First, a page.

After their best week since July, U.S. stocks opened little changed on Monday, with the benchmark S&P 500 and the narrower Dow Jones Industrial Average (DJINDICES:^DJI) both up 0.22% at 10:15 a.m. EDT. This week is light on economic data, so expect corporate earnings to be investors' primary focus again -- in particular, technology company earnings. In the wake of a marked increase in volatility of the Nasdaq Composite (NASDAQINDEX:^IXIC) (including a correction in biotechnology stocks), this week will give the market a lot of new data against which to measure technology share valuations. Netflix is scheduled to report its first-quarter results after today's market close, followed by Apple (NASDAQ:AAPL) and Facebook on Wednesday. To round things out, and Microsoft (NASDAQ:MSFT) will chime in after Thursday's market close.

If you're not sure why financial journalists and investors will be paying attention to these companies, consider that this group of five high-flying technology names alone weighs in at a combined market value of $1.1 trillion, or roughly 5% of the total U.S. equity market capitalization (yes, the aggregate value of every single publicly traded company U.S. company).

Those numbers alone don't convey all of the companies' influence, of course; indeed, the smallest one by market value -- Netflix, at roughly $21 billion -- is also expected to show the highest year-on-year growth in earnings per share (note the gaping divide in the following table between the growth rates of "new tech" and "old tech"):


Expected EPS growth rate, based on the consensus estimate










[The base EPS figure is negative.]

Source: S&P Capital IQ.

[Strictly speaking, Netflix is not part of the technology sector, but its dynamics are very similar, both in terms of business fundamentals and in how the stock is perceived.]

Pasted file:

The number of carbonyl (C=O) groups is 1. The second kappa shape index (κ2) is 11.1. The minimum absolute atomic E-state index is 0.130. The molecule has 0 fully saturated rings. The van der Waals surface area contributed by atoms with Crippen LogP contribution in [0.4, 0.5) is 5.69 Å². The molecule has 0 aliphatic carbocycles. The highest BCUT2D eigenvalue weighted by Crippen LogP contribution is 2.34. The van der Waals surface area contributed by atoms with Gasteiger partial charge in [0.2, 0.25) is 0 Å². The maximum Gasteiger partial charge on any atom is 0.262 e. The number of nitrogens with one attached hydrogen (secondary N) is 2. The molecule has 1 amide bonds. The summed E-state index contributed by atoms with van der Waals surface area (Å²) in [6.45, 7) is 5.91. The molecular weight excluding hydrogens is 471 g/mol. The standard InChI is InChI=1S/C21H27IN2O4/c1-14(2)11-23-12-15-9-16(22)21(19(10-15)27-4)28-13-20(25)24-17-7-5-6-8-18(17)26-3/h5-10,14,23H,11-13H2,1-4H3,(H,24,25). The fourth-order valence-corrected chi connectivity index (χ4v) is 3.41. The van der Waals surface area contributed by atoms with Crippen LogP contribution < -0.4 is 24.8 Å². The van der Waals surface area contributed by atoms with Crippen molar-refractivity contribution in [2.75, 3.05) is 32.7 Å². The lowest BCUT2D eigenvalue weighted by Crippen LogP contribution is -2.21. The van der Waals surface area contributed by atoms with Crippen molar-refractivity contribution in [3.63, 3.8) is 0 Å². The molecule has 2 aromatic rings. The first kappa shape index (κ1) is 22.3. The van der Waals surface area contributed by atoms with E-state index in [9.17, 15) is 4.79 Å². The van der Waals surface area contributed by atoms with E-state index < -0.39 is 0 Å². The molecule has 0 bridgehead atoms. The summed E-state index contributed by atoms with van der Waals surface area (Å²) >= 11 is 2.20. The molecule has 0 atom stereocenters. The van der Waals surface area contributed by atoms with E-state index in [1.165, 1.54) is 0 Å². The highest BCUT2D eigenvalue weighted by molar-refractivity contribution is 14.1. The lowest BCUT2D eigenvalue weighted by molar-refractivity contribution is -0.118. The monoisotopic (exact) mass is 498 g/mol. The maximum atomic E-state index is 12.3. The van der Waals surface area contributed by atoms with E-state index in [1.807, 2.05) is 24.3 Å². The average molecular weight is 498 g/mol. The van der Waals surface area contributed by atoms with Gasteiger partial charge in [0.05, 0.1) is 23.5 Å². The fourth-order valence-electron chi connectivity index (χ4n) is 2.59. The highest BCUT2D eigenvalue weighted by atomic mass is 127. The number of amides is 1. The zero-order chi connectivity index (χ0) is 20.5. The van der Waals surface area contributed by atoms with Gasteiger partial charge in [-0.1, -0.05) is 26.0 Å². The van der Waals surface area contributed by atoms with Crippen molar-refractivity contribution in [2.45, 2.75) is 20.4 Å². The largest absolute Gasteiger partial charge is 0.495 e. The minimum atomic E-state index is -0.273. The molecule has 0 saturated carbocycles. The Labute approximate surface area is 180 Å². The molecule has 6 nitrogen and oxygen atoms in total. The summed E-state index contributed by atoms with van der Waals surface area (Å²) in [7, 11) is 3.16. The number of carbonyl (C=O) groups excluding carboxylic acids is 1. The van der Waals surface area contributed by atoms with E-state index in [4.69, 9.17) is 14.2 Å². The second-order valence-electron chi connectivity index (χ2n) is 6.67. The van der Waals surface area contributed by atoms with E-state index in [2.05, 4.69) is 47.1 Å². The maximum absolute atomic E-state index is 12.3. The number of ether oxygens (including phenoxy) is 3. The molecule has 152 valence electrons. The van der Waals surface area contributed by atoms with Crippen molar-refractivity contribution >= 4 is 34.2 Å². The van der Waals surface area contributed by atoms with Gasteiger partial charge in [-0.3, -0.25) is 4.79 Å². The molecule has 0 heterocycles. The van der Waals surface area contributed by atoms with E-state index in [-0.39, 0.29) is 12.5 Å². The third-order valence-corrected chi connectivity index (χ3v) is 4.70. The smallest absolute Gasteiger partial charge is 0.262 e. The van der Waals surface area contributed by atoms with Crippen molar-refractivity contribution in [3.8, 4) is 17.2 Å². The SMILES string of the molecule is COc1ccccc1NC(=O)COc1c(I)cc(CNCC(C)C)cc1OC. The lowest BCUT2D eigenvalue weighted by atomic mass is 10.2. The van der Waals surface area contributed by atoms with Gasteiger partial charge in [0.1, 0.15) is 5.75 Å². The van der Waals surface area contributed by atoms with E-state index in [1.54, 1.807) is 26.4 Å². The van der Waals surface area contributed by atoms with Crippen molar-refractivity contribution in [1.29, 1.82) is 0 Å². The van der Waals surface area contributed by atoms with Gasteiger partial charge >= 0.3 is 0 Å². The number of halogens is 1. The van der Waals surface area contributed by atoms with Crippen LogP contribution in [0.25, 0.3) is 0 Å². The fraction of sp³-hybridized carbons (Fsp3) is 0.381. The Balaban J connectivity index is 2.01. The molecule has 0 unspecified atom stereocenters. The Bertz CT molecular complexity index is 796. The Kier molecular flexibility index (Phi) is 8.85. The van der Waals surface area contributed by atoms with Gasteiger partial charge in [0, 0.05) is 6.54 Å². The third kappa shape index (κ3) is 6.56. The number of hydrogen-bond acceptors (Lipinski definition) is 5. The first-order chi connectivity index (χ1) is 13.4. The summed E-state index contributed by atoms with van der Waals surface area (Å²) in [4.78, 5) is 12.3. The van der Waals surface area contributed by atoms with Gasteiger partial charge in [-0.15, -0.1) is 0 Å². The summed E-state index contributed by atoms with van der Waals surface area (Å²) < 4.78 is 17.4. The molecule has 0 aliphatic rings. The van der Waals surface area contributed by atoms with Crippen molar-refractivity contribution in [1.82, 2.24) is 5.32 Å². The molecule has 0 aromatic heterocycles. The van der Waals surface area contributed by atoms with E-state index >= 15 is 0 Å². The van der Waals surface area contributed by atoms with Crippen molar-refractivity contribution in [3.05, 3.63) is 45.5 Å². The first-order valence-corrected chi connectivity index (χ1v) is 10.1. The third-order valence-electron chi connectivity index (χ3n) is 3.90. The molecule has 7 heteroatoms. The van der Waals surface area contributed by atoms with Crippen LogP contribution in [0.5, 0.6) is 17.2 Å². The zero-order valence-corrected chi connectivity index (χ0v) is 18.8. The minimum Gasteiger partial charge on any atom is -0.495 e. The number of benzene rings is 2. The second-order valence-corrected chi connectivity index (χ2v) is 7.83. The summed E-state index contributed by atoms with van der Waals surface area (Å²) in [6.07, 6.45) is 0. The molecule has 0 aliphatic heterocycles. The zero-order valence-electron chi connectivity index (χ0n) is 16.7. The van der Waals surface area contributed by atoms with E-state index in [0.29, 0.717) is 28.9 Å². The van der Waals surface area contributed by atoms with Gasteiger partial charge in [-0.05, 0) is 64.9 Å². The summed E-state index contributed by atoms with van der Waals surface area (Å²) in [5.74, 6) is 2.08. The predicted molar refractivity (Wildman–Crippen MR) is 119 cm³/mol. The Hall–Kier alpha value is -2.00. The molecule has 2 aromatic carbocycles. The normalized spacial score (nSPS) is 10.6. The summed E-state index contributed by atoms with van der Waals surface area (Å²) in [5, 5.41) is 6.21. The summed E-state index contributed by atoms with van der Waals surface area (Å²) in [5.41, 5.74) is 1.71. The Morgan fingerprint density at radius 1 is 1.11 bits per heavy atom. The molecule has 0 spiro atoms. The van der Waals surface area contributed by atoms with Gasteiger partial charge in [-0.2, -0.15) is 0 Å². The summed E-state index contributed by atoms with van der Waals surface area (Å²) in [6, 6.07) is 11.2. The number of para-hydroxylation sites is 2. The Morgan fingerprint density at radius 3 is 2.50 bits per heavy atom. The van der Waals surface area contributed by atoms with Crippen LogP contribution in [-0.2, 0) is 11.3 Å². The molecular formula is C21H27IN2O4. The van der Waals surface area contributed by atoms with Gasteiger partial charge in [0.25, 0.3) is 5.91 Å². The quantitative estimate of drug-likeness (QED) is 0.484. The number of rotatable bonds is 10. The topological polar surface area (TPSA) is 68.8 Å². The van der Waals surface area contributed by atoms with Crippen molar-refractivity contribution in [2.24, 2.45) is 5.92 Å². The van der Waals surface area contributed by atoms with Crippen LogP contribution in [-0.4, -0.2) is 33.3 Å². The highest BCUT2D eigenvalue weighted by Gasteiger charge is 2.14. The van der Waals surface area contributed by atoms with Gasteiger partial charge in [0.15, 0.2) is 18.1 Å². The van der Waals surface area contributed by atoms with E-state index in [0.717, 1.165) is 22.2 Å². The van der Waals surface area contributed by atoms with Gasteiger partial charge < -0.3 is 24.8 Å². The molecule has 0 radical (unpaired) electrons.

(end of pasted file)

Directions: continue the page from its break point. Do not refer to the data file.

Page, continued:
I'll be particularly interested in "old tech" stalwarts Apple and Microsoft this week. The former is not expected to announce any new products alongside its results; however, at the end of February, CEO Tim Cook promised that the company would update investors on its capital return program "within the next 60 days"; this is the perfect opportunity, with new Chief Financial Officer Luca Maestri making his first appearance. A year ago, Apple raised its share repurchases and dividends to $100 billion by the end of 2015, and that program is now more than half complete (by value). Without a new product announcement, another increase in the capital return program would placate investors.

At Microsoft, meanwhile, new CEO Satya Nadella has been doing a standout job since he took over the reins from Steve Ballmer in February. The market responded by sending the shares to a 14-year high in March. Nevertheless, much work remains to be done to turn this juggernaut around -- this week's results will provide more elements to assess Nadella's performance.